We quickly meet Ana, the heroine of the novel, who is a meek 21-year-old virgin that is currently attending university. Promptly we are introduced to Katherine Kavanagh, Ana’s promiscuous best friend. Katherine’s name is only referred to in full, throughout the musical, which is no doubt another subtle dig at E. L. James’ novel.
The characters the actors created are exaggerations of the stereotypes that the book intended for them to be. Ana is annoyingly timid, and Katherine s extremely abrasive, and the result is absolutely hilarious. This is where the great comedy lies throughout the performance; you take the bad elements from King’s novel, turn each element up by 100 percent, and humor is born.
José is the next character we meet – he is a Spanish photographer, who is amusingly obsessed with Ana. Ana appears oblivious and unreciprocating to José’s romantic intentions. Many comedic techniques are used to make José a Spanish stereotype, specifically through is posture, and in his dancing, which is heavily influenced by Tango, the Rumba, the Cha Cha, and the Pasodoble – where Ana appears to be the cape, and he the bull
For every scene change, to attractive, shirtless, extremely toned men, assist with moving around the set. Either one of these gentlemen would make the fantastic hero of any female fantasy. I spent a good part of the beginning of the show wondering which of these men would double as Christian Grey, the hero of the show – oh how I was delightfully mistaken. In the book, Christian is described as “So young—and attractive, very attractive. He’s tall, dressed in a fine gray suit, white shirt, and black tie with unruly dark copper-colored hair and intense, bright gray eyes that regard me shrewdly.” The actress who plays Ana says this description word for word, to depict the actor portraying Christian Grey on stage. Here is where my favorite part of the show comes in – the description is not technically incorrect (especially considering attractiveness is objective), however the hero of 50 Shades! The Parody was a heavy-set man with a potbelly.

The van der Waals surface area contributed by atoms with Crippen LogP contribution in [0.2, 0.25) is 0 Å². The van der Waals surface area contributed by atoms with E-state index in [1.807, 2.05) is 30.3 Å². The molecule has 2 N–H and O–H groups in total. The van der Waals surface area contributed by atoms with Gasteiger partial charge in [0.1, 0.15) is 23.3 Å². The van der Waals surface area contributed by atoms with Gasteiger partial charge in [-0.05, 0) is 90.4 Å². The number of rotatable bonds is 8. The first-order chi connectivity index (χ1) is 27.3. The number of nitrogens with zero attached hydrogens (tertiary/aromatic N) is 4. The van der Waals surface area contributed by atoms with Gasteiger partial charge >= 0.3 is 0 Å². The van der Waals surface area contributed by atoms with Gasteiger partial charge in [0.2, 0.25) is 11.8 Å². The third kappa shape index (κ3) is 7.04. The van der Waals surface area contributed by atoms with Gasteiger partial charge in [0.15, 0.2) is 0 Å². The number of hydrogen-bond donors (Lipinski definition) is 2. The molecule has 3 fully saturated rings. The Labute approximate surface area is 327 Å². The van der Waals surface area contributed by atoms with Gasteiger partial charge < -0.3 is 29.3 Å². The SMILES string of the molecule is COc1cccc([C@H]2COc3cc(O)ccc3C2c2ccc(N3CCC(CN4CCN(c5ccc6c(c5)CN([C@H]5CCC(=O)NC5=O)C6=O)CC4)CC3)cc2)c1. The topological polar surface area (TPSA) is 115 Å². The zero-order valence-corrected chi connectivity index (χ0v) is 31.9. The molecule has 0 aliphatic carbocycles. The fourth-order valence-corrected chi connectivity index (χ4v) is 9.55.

The actor who played Christian Grey in this musical was certainly the standout of the show – which is high praise, as there was not one weak link in the talented ensemble cast. Although endlessly described as the ideal man, Grey exhibited childlike qualities: constantly needing to show off, playing with things, jumping up and down when he got excited, and a strange aversion to being touche . His ‘seductive’ scene was my favorite part of the show. The actor came out in a mankini, his full-sized belly on full display, and he proceeded to squat, run, and twerk, as foreplay for taking Ana’s virginity.
Not only was the show hysterical, but the choreography and song influences were genius: there were glimpses of Faucet, Gospel, and Christina Aguilera, to name a few. The lyrics of the songs were also fantastic, with titles such as: “There’s a hole inside of me” – where Ana explains how she needs to feel the emptiness inside of her – virgin pun jokes intended, “I don’t make love, I fuck”, where Christian proceeds to tell the entire female audience that he would ‘fuck’ them, or when Ana and Christian sing that they are in a “normal relationship”, yet Christian has Ana attached to a leash.
The show requires you are 18+ years old to attend, and for good reason – the language and content of the musical is not remotely appropriate for children, but highly appropriate for adults ready to have a good time.
The quality of this show, the acting, dancing, and singing, rivaled any musical on Broadway.
50 Shades! The Parody is a must see.
If you would like to get tickets to 50 Shades! The Parody, follow this link: